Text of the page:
In my view, if s 251 is enlivened by the owner failing to do works that it was required to do under the Act and the tenant does that work, the owner cannot, pursuant to provisions in a lease, recover from the tenant the costs that the owner pays to the tenant under s 251.

But where 251 of the Act has not been enlivened and the owner seeks to recover from the tenant the costs that it has incurred in complying with the Act, it is not clear to me why the landlord should not be able to recover those costs from the tenant. Proponents of the view that the landlord cannot recover the costs will refer to Café Dansk Pty Ltd v Shiel[2] where Deputy President Macnamara (as his Honour then was) held that a landlord could not recover from the tenant the costs of complying with s 52 of the 2003 Act. In my view there are good arguments as to why Café Dansk is not correct, but even if it be assumed that the decision is correct the logic applied in Café Dansk does not necessarily apply when considering the Act. The Act and the 2003 Act are directed at different things. The Act is concerned with ensuring the safety of persons using buildings; its provisions are directed solely to that end; and it says nothing about the ultimate allocation of the costs of complying with the Act while the 2003 Act,  and s 52 in particular, is remedial leglislation concerned with restoring the balance of rights as between landlords and tenants. In my view it is not at all clear that there is anything in the Act that rebuts the presumption that an Act is not to be construed as taking away existing common law rights unless the legislative right to do so is clear[3]. I am not convinced that it is clear that Parliament intended to take away the contractual right to pass on the costs of compliance.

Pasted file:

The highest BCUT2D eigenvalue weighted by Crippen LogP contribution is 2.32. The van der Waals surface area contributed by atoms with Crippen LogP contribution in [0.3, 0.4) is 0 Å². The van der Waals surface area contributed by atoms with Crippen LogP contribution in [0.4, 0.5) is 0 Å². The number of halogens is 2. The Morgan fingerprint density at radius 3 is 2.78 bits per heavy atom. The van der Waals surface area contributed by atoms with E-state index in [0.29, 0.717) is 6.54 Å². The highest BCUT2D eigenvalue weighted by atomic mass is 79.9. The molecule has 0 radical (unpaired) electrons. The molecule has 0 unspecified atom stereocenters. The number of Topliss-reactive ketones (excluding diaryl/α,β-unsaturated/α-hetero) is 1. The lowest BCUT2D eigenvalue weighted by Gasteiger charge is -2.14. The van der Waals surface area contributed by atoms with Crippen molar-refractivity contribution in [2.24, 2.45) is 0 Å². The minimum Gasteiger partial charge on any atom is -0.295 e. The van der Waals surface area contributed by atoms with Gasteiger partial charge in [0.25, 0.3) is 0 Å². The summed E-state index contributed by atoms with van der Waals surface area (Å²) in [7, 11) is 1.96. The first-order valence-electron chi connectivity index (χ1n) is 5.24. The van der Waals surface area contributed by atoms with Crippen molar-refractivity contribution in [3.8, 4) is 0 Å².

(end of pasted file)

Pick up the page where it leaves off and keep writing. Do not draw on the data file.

[1] [2007]VCAT 2463

[2] [2009]VCAT 2009.

[3] Pearce, D.C and Geddes, R.S, Statutory Interpretation in Australia, 7th ed, LexisNexis, 2011, paragraphs 5.27, 5.28 and 5.35.



Consequences of repeal of Fair Trading Act

In yesterday’s post I stated that the Fair Trading Act 1999 had been repealed effective 1 July 2012 and replaced with the Australian Consumer Law and Fair Trading Act 2012.  Many commercial disputes brought in VCAT were “consumer and trader” disputes within the meaning of s.107 of the FTA. Chapter 7 of the new Act preserves the “consumer and trader” dispute regime.  Note should be taken of s.3(2) which provides that unless the contrary intention appears the words and expressions used in the new Act have the same meaning as they have in the Australian Consumer Law. This means, for example, that in deciding whether a dispute is a “consumer and trader” dispute recourse will have to be had to the definition of “goods” and “services” in s.2 of the Australian Consumer Law.